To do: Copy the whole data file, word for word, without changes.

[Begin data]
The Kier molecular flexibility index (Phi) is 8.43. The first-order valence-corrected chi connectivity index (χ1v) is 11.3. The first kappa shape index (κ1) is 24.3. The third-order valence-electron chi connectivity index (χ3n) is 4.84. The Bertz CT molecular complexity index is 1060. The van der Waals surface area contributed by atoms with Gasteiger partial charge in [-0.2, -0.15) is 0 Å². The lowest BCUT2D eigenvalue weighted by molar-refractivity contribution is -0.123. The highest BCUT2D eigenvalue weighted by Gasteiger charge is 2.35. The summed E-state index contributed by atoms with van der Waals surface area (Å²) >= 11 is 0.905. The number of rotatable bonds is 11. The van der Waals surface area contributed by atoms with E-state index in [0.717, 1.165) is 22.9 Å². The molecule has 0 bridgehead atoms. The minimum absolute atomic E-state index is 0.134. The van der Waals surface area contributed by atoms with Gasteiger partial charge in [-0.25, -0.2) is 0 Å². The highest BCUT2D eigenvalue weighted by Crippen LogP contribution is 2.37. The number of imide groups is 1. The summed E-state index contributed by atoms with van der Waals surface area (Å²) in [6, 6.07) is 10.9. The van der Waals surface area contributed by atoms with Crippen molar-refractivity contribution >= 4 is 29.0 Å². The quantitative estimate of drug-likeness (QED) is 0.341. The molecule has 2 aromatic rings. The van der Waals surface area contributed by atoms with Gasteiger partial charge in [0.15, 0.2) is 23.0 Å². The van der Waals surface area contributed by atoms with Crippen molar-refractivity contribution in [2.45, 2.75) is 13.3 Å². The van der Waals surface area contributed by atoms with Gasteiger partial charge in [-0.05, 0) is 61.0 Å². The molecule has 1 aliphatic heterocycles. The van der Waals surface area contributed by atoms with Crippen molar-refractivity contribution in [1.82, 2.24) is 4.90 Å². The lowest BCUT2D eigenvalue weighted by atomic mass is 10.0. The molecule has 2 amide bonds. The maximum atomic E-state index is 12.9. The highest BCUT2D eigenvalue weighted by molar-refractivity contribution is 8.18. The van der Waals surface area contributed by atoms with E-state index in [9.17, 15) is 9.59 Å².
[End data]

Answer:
The Kier molecular flexibility index (Phi) is 8.43. The first-order valence-corrected chi connectivity index (χ1v) is 11.3. The first kappa shape index (κ1) is 24.3. The third-order valence-electron chi connectivity index (χ3n) is 4.84. The Bertz CT molecular complexity index is 1060. The van der Waals surface area contributed by atoms with Gasteiger partial charge in [-0.2, -0.15) is 0 Å². The lowest BCUT2D eigenvalue weighted by molar-refractivity contribution is -0.123. The highest BCUT2D eigenvalue weighted by Gasteiger charge is 2.35. The summed E-state index contributed by atoms with van der Waals surface area (Å²) >= 11 is 0.905. The number of rotatable bonds is 11. The van der Waals surface area contributed by atoms with E-state index in [0.717, 1.165) is 22.9 Å². The molecule has 0 bridgehead atoms. The minimum absolute atomic E-state index is 0.134. The van der Waals surface area contributed by atoms with Gasteiger partial charge in [-0.25, -0.2) is 0 Å². The highest BCUT2D eigenvalue weighted by Crippen LogP contribution is 2.37. The number of imide groups is 1. The summed E-state index contributed by atoms with van der Waals surface area (Å²) in [6, 6.07) is 10.9. The van der Waals surface area contributed by atoms with Crippen molar-refractivity contribution >= 4 is 29.0 Å². The quantitative estimate of drug-likeness (QED) is 0.341. The molecule has 2 aromatic rings. The van der Waals surface area contributed by atoms with Gasteiger partial charge in [0.15, 0.2) is 23.0 Å². The van der Waals surface area contributed by atoms with Crippen molar-refractivity contribution in [2.45, 2.75) is 13.3 Å². The van der Waals surface area contributed by atoms with Gasteiger partial charge in [-0.05, 0) is 61.0 Å². The molecule has 1 aliphatic heterocycles. The van der Waals surface area contributed by atoms with Crippen molar-refractivity contribution in [1.82, 2.24) is 4.90 Å². The lowest BCUT2D eigenvalue weighted by atomic mass is 10.0. The molecule has 2 amide bonds. The maximum atomic E-state index is 12.9. The highest BCUT2D eigenvalue weighted by molar-refractivity contribution is 8.18. The van der Waals surface area contributed by atoms with E-state index in [9.17, 15) is 9.59 Å².